(A) Membrane potential (blue) of a Purkinje cell during an induction protocol (G_ _) where a burst of 5 granule cell stimuli at 200 Hz was followed after 0.5 s by a pair of climbing fibre stimuli at 400 Hz. (B) Average EPSCs recorded up to 10 min before (black) and 20–30 min after the end of the protocol of A (blue). Paired test stimuli (triangles) were separated by 50 ms and revealed the facilitation typical of the granule cell input to Purkinje cells. In this case, the induction protocol resulted in a small reduction (blue vs. black) of the amplitude of responses to both pulses. (C) Purkinje cell membrane potential (red) during a protocol (GP_) where the granule cells and climbing fibres were activated simultaneously, with timing otherwise identical to A. (D) EPSCs recorded before (black) and after (red) the protocol in C. A clear potentiation was observed in both of the paired-pulse responses.

https://doi.org/10.7554/eLife.31599.005
LTD requires simultaneous granule cell and climbing fibre activity closely followed by an additional complex spike.

(A) Membrane potential of a Purkinje cell (green) during a protocol where a burst of five granule cell stimuli at 200 Hz was followed after 100 ms by four climbing fibre stimuli at 400 Hz (G_E). (B) Average EPSCs recorded up to 10 min before (black) and 20–30 min after the end of the protocol of A (green). The interval between the paired test stimuli (triangles) was 50 ms. The induction protocol resulted in little change (green vs. black) of the amplitude of either pulse. (C) Purkinje cell membrane potential (magenta) during the same protocol as in A with the addition of a pair of climbing fibre stimuli simultaneous with the granule cell stimuli (GPE). (D) EPSCs recorded before (black) and after (magenta) the protocol in C. A clear depression was observed.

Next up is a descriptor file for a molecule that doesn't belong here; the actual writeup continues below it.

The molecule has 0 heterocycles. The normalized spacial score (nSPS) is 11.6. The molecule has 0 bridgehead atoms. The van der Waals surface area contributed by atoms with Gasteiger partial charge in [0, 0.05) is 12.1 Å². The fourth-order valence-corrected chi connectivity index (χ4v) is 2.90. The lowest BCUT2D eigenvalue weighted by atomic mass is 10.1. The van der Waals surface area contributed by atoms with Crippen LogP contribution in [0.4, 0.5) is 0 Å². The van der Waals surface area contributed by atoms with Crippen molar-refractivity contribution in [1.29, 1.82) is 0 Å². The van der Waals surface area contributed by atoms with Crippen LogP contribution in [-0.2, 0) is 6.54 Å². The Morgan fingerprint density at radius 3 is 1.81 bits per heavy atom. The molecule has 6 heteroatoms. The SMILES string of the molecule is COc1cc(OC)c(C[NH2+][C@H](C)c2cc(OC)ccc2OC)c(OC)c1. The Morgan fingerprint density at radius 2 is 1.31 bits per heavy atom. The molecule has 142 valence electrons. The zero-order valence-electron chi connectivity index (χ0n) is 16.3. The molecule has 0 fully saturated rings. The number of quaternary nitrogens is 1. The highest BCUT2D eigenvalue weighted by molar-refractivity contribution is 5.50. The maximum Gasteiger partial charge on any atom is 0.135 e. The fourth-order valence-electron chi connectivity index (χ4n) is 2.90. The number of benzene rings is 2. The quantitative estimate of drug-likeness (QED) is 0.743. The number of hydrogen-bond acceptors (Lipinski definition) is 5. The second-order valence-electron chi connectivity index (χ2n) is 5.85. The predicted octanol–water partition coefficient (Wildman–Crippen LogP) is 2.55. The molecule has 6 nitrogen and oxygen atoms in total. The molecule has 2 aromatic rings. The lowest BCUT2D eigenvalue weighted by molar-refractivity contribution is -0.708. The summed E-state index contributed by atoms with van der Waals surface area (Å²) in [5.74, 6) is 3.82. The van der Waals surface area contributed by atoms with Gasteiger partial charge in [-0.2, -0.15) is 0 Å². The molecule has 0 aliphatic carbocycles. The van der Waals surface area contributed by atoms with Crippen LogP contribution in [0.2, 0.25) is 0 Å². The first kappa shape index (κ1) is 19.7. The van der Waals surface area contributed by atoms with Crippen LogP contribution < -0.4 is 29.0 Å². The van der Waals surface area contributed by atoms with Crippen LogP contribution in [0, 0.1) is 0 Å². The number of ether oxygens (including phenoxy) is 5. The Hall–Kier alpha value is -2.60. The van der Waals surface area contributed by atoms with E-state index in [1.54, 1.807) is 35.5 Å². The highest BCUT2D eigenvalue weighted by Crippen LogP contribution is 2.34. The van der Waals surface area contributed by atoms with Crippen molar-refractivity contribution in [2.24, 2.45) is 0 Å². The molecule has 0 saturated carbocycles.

https://doi.org/10.7554/eLife.31599.006
Figure 6 with 1 supplement
Time course and amplitude of plasticity.

(A) number, (B) box-and-whisker plots of individual plasticity ratios (coloured lines represent the means, open symbols represent cells with failures of climbing fibre stimulation; see Materials and methods) and (C) time course of the mean EPSC amplitude for GP_ (red) and G_ _ (blue) protocols of Figure 4, normalised to the pre-induction amplitude. Averages every 2 min, mean ± sem. Non-integer n arise because the numbers of responses averaged were normalised by those expected in two minutes, but some responses were excluded (see Materials and methods) and some recordings did not extend to the extremities of the bins. Induction lasted for 10 min starting at time 0. (D, E) and (F) similar plots for the GPE (magenta) and G_E (green) protocols of Figure 5.

https://doi.org/10.7554/eLife.31599.007
Figure 6—figure supplement 1
In complementary experiments, we examined the outcome of applying a burst of six climbing fibre stimuli simultaneously with the granule cell burst.

(A) Illustration of the induction protocol. (B) Specimen EPSCs before (black) and after (cyan) induction. (C) Time course of mean normalised EPSC amplitude (± SEM). (D) Scatter plot of plasticity ratios.

https://doi.org/10.7554/eLife.31599.008
Adaptive tracking to cancel the mean error input to the inferior olive.

(A) The olive is assumed to receive an excitatory signal representing movement error and an inhibitory input from the nucleo-olivary neurones of the cerebellar nuclei. (B) The inputs to the inferior olive are represented in discrete time (τ)—each bar can be taken to represent a discrete movement realisation. The error (blue) varies about its average (dashed blue line) because perturbation complex spikes influence the movement and associated error randomly. The strength of the inhibition is shown by the green trace. When the excitatory error input exceeds the inhibition, an error complex spike is emitted (bottom black trace) and the inhibition is strengthened by plasticity, either directly or indirectly. In the converse situation and in the consequent absence of an error complex spike, the inhibition is weakened. In this way, the inhibition tracks the average error and the emission of an error complex spike signals an error exceeding the estimated average. Note that spontaneous perturbation complex spikes are omitted from this diagram.

https://doi.org/10.7554/eLife.31599.010
Simulated cerebellar learning by stochastic gradient descent with estimated global errors.